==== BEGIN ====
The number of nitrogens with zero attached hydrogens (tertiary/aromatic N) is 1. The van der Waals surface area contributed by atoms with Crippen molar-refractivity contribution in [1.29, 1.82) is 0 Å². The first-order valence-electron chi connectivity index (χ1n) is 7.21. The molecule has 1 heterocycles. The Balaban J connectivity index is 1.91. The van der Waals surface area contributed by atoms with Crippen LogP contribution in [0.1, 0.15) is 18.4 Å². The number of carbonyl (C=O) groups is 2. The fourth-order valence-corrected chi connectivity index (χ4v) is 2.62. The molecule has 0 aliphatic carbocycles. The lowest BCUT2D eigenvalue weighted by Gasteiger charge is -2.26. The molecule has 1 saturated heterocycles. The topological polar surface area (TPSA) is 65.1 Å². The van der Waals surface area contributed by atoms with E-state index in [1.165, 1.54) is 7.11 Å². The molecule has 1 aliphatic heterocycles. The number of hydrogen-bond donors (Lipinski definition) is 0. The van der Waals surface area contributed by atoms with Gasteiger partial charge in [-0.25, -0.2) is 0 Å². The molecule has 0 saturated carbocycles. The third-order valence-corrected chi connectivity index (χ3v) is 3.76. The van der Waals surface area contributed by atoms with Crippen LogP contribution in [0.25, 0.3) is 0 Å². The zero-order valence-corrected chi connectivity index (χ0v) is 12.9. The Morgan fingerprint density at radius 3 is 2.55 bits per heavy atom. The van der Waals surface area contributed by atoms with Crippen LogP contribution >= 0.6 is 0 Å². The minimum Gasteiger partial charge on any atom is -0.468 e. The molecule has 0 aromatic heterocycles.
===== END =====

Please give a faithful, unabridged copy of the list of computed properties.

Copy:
The number of nitrogens with zero attached hydrogens (tertiary/aromatic N) is 1. The van der Waals surface area contributed by atoms with Crippen molar-refractivity contribution in [1.29, 1.82) is 0 Å². The first-order valence-electron chi connectivity index (χ1n) is 7.21. The molecule has 1 heterocycles. The Balaban J connectivity index is 1.91. The van der Waals surface area contributed by atoms with Crippen LogP contribution in [0.1, 0.15) is 18.4 Å². The number of carbonyl (C=O) groups is 2. The fourth-order valence-corrected chi connectivity index (χ4v) is 2.62. The molecule has 0 aliphatic carbocycles. The lowest BCUT2D eigenvalue weighted by Gasteiger charge is -2.26. The molecule has 1 saturated heterocycles. The topological polar surface area (TPSA) is 65.1 Å². The van der Waals surface area contributed by atoms with E-state index in [1.165, 1.54) is 7.11 Å². The molecule has 1 aliphatic heterocycles. The number of hydrogen-bond donors (Lipinski definition) is 0. The van der Waals surface area contributed by atoms with Gasteiger partial charge in [-0.25, -0.2) is 0 Å². The molecule has 0 saturated carbocycles. The third-order valence-corrected chi connectivity index (χ3v) is 3.76. The van der Waals surface area contributed by atoms with Crippen LogP contribution in [0.25, 0.3) is 0 Å². The zero-order valence-corrected chi connectivity index (χ0v) is 12.9. The Morgan fingerprint density at radius 3 is 2.55 bits per heavy atom. The van der Waals surface area contributed by atoms with Crippen LogP contribution >= 0.6 is 0 Å². The minimum Gasteiger partial charge on any atom is -0.468 e. The molecule has 0 aromatic heterocycles.